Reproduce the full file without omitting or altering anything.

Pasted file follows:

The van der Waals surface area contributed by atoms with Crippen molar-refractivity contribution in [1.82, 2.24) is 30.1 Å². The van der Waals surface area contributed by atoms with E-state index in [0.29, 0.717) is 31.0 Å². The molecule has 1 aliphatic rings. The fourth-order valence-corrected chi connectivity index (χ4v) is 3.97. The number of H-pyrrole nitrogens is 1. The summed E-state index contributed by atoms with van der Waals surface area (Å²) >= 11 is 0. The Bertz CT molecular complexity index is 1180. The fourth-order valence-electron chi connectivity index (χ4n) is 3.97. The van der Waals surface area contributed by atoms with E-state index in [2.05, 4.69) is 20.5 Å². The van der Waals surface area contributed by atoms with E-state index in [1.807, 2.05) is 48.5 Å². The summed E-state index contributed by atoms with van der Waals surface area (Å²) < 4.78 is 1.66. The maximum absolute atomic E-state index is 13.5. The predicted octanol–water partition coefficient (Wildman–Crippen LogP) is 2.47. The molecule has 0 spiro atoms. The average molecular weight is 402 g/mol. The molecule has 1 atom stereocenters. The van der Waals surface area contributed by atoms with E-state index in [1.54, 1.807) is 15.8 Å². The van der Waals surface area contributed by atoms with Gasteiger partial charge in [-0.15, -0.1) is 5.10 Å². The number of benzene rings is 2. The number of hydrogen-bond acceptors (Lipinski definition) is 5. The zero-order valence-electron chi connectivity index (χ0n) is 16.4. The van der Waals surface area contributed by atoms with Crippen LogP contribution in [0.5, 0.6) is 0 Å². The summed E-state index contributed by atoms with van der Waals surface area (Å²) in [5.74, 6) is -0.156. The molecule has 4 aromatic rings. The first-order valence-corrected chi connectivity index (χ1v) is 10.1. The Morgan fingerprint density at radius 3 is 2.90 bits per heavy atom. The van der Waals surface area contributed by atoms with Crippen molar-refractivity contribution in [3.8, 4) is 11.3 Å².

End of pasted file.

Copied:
The van der Waals surface area contributed by atoms with Crippen molar-refractivity contribution in [1.82, 2.24) is 30.1 Å². The van der Waals surface area contributed by atoms with E-state index in [0.29, 0.717) is 31.0 Å². The molecule has 1 aliphatic rings. The fourth-order valence-corrected chi connectivity index (χ4v) is 3.97. The number of H-pyrrole nitrogens is 1. The summed E-state index contributed by atoms with van der Waals surface area (Å²) >= 11 is 0. The Bertz CT molecular complexity index is 1180. The fourth-order valence-electron chi connectivity index (χ4n) is 3.97. The van der Waals surface area contributed by atoms with E-state index in [2.05, 4.69) is 20.5 Å². The van der Waals surface area contributed by atoms with E-state index in [1.807, 2.05) is 48.5 Å². The summed E-state index contributed by atoms with van der Waals surface area (Å²) < 4.78 is 1.66. The maximum absolute atomic E-state index is 13.5. The predicted octanol–water partition coefficient (Wildman–Crippen LogP) is 2.47. The molecule has 0 spiro atoms. The average molecular weight is 402 g/mol. The molecule has 1 atom stereocenters. The van der Waals surface area contributed by atoms with E-state index in [1.54, 1.807) is 15.8 Å². The van der Waals surface area contributed by atoms with Gasteiger partial charge in [-0.15, -0.1) is 5.10 Å². The number of benzene rings is 2. The number of hydrogen-bond acceptors (Lipinski definition) is 5. The zero-order valence-electron chi connectivity index (χ0n) is 16.4. The van der Waals surface area contributed by atoms with Crippen LogP contribution in [0.5, 0.6) is 0 Å². The summed E-state index contributed by atoms with van der Waals surface area (Å²) in [5.74, 6) is -0.156. The molecule has 4 aromatic rings. The first-order valence-corrected chi connectivity index (χ1v) is 10.1. The Morgan fingerprint density at radius 3 is 2.90 bits per heavy atom. The van der Waals surface area contributed by atoms with Crippen molar-refractivity contribution in [3.8, 4) is 11.3 Å².